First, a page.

Click on the triangle or link above to hear the excerpt as broadcast today on the Arts Express radio program on WBAI FM NYC and Pacifica affiliates across the country.
Monday Morning, an oldie but a goodie.
Carson McKee can’t stop asking with the questions, and Kami Maltz accompanies on autoharp.
More at Carson McKee
If you have any doubt that some species of birds are highly intelligent, watch what this crow does. What the bird is doing is very different from performing a trained act; the bird is actually solving a multi-step puzzle it’s never seen before. This bird was also mentioned in my interview with the author of The Bird Way, Jennifer Ackerman.
Thanks to YouTuber rationalstabs
And forgive the recent Blowin in the Wind discombobulation. It will return to its regularly scheduled time, tomorrow.
(Click to enlarge)
This immature Cooper’s Hawk at the Marine Park Salt Marsh had an eye on a group of Black-capped Chickadees skittering in a bush below it. But the chickadees were wise to the hawk and started raising a ruckus. The hawk flew off in the other direction, gliding low over the dry brown reeds, and then startled me by stopping, turning around, and actually hiding behind a low bush to eye the chickadees. I say hiding, because that’s exactly what the hawk was doing; from time to time the hawk would peek out from behind the bush to see what the chickadees were doing. But the chickadees were wise to the hawk and started their alarm calls even louder. Eventually the hawk gave up, knowing that he had lost the advantage of surprise and swooped again low over the brown reeds, seeking to find more possible prey.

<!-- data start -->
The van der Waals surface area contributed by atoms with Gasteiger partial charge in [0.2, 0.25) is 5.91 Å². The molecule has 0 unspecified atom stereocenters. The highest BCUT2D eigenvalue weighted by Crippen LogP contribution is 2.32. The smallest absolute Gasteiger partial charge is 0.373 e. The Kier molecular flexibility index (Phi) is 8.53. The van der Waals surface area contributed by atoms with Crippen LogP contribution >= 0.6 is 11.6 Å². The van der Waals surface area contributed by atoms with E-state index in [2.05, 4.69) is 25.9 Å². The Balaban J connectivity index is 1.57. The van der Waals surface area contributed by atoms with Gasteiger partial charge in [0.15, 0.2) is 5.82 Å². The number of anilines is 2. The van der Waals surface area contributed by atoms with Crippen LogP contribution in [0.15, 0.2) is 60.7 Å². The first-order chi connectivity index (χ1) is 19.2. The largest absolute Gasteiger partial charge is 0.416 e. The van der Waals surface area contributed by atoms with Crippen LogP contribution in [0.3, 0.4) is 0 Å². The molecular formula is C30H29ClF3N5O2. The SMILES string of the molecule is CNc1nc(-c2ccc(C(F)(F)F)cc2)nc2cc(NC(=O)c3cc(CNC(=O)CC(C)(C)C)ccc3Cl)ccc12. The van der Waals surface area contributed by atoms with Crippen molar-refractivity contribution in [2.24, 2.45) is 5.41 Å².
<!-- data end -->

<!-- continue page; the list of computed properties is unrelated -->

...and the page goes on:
Marine Park Salt Marsh
Brooklyn, New York
(Click to enlarge)
Brooklyn, New York
I recently posted John Prine singing his song “Summer’s End.” I ran across this cover done by Brandi Carlile who has performed with Prine in the past, and I’ve been playing it non-stop all week, so I thought I’d share it with you. The purity of her voice makes a nice contrast to John Prine’s growl.
Thanks to YouTuber Tu Mouton